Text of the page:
"SAT 2020, Safe and Spaced" by Charlie Acquisto

EDITORIAL: Standardized testing needs work

Due to COVID-19, standardized testing is less accessible. As a result, many colleges across the country have gone test optional or test blind to accommodate for limited testing opportunities. With the need of testing on a hiatus, this is a good time to reevaluate standardized testing. 

There are undoubtedly benefits to standardized testing. It gives a common measurement of a student’s abilities and saves from taking a unique assessment test from each college they apply to. 

In theory, standardized testing would be a surefire way to give a fair assessment to all, but not its current state.

The SAT tests your ability to take this test, not the concepts behind the test. Thus, a person who studies for their classes wouldn’t do nearly as well as a person who does practice tests all day. This deviates from the purpose of a standardized test. Students end up studying the patterns of questions and content tested solely by the SAT, which doesn’t measure a student’s ability to excel in college.

The main issue of the SAT is its reading section. The reading makes up a large chunk of the test and has the most questions of all sections. Failing this section results in an overall useless score. The reading section tests the ability to interpret a passage the way the SAT would interpret it. High school English curricula teach students to interpret a piece of text in unique ways. Let’s take Country Day as an example. Analyzing literature such as Toni Morrison’s Beloved is hardly linear. If literature such as this appeared on the test, students would need to find one right answer from three wrong answers, determined by the SAT. With literature, however, there is almost never one right interpretation. In fact, there is no wrong interpretation. Therefore, SAT reading is hindering students’ English education.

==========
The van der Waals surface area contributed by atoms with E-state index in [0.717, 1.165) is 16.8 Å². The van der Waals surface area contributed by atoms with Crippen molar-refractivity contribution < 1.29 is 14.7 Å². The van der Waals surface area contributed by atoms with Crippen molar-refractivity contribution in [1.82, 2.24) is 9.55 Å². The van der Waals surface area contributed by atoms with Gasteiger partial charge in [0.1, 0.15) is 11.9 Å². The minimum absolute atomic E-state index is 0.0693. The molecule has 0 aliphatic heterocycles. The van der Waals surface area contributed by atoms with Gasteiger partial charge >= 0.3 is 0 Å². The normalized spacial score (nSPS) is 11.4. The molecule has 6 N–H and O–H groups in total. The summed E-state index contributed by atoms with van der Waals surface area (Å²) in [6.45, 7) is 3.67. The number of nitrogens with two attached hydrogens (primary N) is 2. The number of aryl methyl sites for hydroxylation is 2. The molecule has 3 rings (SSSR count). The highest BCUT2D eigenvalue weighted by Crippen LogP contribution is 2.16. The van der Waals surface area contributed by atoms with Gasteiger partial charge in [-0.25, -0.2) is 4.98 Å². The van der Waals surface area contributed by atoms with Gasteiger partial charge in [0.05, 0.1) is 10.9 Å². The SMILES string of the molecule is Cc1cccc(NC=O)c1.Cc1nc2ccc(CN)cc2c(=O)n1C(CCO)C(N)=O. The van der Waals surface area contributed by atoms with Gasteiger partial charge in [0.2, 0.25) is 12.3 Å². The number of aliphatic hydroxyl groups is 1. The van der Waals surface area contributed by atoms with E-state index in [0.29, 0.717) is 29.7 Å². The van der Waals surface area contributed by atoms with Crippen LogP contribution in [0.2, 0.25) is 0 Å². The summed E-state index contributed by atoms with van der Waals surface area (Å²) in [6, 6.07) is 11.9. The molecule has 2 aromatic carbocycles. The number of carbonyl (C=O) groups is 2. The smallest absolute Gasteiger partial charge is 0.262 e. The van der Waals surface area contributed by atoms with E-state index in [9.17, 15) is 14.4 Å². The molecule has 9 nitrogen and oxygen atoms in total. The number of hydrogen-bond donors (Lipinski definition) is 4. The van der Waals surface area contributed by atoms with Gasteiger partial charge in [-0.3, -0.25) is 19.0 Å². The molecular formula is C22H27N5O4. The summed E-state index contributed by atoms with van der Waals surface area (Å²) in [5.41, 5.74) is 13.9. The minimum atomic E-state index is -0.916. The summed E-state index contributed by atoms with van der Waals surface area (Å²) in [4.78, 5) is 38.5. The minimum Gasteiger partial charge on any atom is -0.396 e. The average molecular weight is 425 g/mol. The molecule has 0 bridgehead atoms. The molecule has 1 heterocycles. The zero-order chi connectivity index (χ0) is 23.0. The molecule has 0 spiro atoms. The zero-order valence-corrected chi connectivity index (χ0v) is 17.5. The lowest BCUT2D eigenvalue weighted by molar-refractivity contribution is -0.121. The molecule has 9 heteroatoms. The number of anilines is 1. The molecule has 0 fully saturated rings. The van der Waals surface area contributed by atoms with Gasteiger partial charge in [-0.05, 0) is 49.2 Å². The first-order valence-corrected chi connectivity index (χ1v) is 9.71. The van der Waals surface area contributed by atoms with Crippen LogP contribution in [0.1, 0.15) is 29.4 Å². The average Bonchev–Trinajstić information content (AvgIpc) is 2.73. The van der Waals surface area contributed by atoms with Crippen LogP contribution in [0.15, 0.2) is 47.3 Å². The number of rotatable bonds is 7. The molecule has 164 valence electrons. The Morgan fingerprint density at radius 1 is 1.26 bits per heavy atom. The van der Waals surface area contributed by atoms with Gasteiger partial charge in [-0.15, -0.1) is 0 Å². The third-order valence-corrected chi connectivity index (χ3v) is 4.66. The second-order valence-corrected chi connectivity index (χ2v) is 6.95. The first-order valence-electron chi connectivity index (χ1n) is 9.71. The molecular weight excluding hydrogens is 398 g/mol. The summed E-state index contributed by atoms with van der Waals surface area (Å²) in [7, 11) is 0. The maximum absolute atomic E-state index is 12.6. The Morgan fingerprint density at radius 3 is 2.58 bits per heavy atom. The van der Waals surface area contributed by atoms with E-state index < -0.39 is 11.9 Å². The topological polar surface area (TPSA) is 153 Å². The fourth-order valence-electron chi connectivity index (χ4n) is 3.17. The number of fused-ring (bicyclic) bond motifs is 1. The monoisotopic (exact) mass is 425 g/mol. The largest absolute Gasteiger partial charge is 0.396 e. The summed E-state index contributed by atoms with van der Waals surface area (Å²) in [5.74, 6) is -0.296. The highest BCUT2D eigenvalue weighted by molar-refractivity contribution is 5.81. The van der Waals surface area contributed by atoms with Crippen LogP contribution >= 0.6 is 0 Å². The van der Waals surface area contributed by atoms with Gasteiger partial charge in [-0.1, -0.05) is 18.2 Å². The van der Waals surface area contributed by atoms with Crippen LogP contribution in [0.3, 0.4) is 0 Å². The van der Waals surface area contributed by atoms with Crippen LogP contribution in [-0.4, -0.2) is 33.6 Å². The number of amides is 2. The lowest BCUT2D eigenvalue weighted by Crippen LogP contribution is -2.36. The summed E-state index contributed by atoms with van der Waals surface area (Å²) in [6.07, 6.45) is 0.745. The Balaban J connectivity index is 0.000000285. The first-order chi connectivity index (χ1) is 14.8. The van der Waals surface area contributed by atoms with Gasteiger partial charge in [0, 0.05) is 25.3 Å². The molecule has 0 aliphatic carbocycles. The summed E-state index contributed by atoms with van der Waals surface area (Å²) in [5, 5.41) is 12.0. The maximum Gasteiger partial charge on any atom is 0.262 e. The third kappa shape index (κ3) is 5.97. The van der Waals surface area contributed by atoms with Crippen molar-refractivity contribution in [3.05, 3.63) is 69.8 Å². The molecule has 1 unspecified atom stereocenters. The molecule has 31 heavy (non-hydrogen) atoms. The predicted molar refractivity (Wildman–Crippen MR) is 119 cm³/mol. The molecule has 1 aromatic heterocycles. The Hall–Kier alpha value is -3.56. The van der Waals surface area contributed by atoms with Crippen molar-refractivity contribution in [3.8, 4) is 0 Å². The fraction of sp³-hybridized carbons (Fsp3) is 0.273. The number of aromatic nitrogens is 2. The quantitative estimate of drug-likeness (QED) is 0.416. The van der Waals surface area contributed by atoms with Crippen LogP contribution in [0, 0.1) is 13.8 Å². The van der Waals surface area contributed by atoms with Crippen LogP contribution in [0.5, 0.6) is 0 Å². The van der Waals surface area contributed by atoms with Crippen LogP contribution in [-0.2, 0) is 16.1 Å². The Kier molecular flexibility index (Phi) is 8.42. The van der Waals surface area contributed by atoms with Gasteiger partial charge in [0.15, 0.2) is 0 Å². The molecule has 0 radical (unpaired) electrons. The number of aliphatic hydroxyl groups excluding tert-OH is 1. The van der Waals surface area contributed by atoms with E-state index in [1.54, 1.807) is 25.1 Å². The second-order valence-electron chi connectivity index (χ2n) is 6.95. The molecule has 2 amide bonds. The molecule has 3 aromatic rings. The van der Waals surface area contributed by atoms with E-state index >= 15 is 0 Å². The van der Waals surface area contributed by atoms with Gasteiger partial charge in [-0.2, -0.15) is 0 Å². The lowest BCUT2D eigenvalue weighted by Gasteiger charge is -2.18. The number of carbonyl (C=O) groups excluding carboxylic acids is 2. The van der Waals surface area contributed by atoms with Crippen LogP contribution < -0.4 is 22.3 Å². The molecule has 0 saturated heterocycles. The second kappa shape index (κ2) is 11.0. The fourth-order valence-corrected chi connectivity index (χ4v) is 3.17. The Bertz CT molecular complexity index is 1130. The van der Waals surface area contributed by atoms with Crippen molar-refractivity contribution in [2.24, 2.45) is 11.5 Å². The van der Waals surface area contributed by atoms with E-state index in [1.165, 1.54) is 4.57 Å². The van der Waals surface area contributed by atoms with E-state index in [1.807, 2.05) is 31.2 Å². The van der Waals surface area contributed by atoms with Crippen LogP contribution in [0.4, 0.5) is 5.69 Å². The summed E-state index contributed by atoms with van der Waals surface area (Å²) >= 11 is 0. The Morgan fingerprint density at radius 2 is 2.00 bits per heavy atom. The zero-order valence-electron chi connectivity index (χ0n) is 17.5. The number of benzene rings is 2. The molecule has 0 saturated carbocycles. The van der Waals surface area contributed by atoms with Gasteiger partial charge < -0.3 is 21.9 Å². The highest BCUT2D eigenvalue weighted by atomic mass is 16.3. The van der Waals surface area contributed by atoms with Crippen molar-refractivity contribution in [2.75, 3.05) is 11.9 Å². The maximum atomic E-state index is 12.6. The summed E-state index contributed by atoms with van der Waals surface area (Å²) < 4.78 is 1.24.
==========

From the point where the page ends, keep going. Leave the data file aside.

SAT must redesign the reading section. We understand the purpose of SAT reading is to develop comprehension skills, but the test questions are designed to mislead people. In many cases, the answers are riddled with unnecessarily complex language. The reading itself can contain unusual language: the questions shouldn’t. In addition, literature shouldn’t be tested in the reading section. High school students are specifically taught to interpret literature in a non-linear fashion, and it’s counterproductive to put that on a multiple choice test. 

With the SAT in its current state, it shouldn’t  be used as an integral factor for college admissions. It deviates from its original purpose as an aptitude test, and it fails to accurately predict a student’s ability to excel in college. When the pandemic blows over, we hope some long-awaited changes will be made to the SAT.

Originally published in the Oct. 20 edition of the Octagon.

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